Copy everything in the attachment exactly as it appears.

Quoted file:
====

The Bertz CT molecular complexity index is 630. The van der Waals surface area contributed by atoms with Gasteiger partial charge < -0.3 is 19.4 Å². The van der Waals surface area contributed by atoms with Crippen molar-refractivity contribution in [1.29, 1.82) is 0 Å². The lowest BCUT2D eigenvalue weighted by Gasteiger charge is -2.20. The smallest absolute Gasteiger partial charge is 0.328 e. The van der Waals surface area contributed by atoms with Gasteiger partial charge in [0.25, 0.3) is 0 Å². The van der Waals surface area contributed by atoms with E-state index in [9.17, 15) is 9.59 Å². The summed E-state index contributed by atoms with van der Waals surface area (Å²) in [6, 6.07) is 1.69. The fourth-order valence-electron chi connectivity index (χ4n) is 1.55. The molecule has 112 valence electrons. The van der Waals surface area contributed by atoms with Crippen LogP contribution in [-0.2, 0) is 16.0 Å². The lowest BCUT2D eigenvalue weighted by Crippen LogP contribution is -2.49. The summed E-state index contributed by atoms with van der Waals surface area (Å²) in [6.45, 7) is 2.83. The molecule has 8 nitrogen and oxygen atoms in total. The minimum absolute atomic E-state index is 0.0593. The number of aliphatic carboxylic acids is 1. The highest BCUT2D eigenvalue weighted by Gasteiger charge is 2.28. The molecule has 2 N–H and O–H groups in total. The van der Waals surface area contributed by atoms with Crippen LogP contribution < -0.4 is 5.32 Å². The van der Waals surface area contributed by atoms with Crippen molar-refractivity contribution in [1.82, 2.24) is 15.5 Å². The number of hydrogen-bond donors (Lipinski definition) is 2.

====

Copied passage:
The Bertz CT molecular complexity index is 630. The van der Waals surface area contributed by atoms with Gasteiger partial charge < -0.3 is 19.4 Å². The van der Waals surface area contributed by atoms with Crippen molar-refractivity contribution in [1.29, 1.82) is 0 Å². The lowest BCUT2D eigenvalue weighted by Gasteiger charge is -2.20. The smallest absolute Gasteiger partial charge is 0.328 e. The van der Waals surface area contributed by atoms with Gasteiger partial charge in [0.25, 0.3) is 0 Å². The van der Waals surface area contributed by atoms with E-state index in [9.17, 15) is 9.59 Å². The summed E-state index contributed by atoms with van der Waals surface area (Å²) in [6, 6.07) is 1.69. The fourth-order valence-electron chi connectivity index (χ4n) is 1.55. The molecule has 112 valence electrons. The van der Waals surface area contributed by atoms with Crippen LogP contribution in [-0.2, 0) is 16.0 Å². The lowest BCUT2D eigenvalue weighted by Crippen LogP contribution is -2.49. The summed E-state index contributed by atoms with van der Waals surface area (Å²) in [6.45, 7) is 2.83. The molecule has 8 nitrogen and oxygen atoms in total. The minimum absolute atomic E-state index is 0.0593. The number of aliphatic carboxylic acids is 1. The highest BCUT2D eigenvalue weighted by Gasteiger charge is 2.28. The molecule has 2 N–H and O–H groups in total. The van der Waals surface area contributed by atoms with Crippen LogP contribution < -0.4 is 5.32 Å². The van der Waals surface area contributed by atoms with Crippen molar-refractivity contribution in [1.82, 2.24) is 15.5 Å². The number of hydrogen-bond donors (Lipinski definition) is 2.